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Lot 259: CAMILLE PISSARRO Femme vidant une brouette.

OLD MASTER THROUGH MODERN PRINTS

by Swann Auction Galleries

03 November 2016

New York, NY, USA

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Camille Pissarro (1830-1903) Please Register/Login to access your Invaluable Alerts

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Description: CAMILLE PISSARRO
Femme vidant une brouette.

Etching and drypoint printed in black on antique, cream laid paper, 1880. 320x233 mm; 12 3/4x9 1/4 inches, full margins. Third state (of 11). One of only 4 or 5 impressions in this state, there were approximately only 30 lifetime impressions in all eleven states combined. Signed, titled and inscribed "5e état--no. 2" and "belle epreuve" in pencil, lower margin. Ex-collection Henri M. Petiet, with his ink stamp verso (see Lugt 2021a). A brilliant, richly-inked impression of this exceedingly scarce etching.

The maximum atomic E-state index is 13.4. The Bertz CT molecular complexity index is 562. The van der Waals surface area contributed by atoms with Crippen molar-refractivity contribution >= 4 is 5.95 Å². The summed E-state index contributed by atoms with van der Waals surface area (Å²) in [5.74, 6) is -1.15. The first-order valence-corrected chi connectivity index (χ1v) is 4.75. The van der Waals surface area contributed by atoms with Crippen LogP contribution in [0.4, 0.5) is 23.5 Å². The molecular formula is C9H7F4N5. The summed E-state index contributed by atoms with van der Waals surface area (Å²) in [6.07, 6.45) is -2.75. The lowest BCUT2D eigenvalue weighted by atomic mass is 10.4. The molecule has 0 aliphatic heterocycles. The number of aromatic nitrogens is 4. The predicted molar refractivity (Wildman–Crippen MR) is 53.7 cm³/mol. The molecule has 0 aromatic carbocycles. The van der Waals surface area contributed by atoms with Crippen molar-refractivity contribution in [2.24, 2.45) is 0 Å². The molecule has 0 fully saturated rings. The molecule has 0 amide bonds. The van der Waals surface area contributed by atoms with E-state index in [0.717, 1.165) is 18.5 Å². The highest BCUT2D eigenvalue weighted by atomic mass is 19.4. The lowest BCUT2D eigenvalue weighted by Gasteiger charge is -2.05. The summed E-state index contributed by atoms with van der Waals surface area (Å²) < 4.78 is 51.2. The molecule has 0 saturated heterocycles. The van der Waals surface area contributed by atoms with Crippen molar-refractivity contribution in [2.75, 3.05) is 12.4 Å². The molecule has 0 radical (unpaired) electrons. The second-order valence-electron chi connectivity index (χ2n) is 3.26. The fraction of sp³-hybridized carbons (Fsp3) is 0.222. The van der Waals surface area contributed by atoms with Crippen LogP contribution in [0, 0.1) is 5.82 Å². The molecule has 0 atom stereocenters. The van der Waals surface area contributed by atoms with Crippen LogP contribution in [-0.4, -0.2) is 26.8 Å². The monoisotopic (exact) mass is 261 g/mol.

We have found only 3 other lifetime impressions at auction in the past 30 years.

According to Shapiro, "Femme vidant une brouette is, perhaps, the most technically complex of all Pissarro''s prints. It progresses through eleven states in which major alterations take place on the plate, including numerous acid bitings, reworking with the needle, and extensive scraping." The third state of this subject is the culmination of the etched and drypointed work; Pissarro completely reworked the plate in the fourth state, enlarging the tree and hay pile and covering the plate with a gray veil overall, achieved by scraping the plate with a fine emery point (a technique he had developed with Degas in the late 1870s and which they referred to as manière grise). In the eighth and tenth states, Pissarro made significant changes to the plate through different aquatint applications.

"Femme vidant une brouette is a small masterpiece in which Pissarro has conveyed the various aspects of nature through his deftness and technical ability," explains Shapiro. "It is interesting to note that Degas owned eight impressions in varying states of this print, indicating his involvement with its production. His atelier stamp appears on the fourth and tenth states, now in the Art Institute of Chicago, and on the eighth state, now in the Museum of Art, Rhode Island School of Design." Delteil 31.

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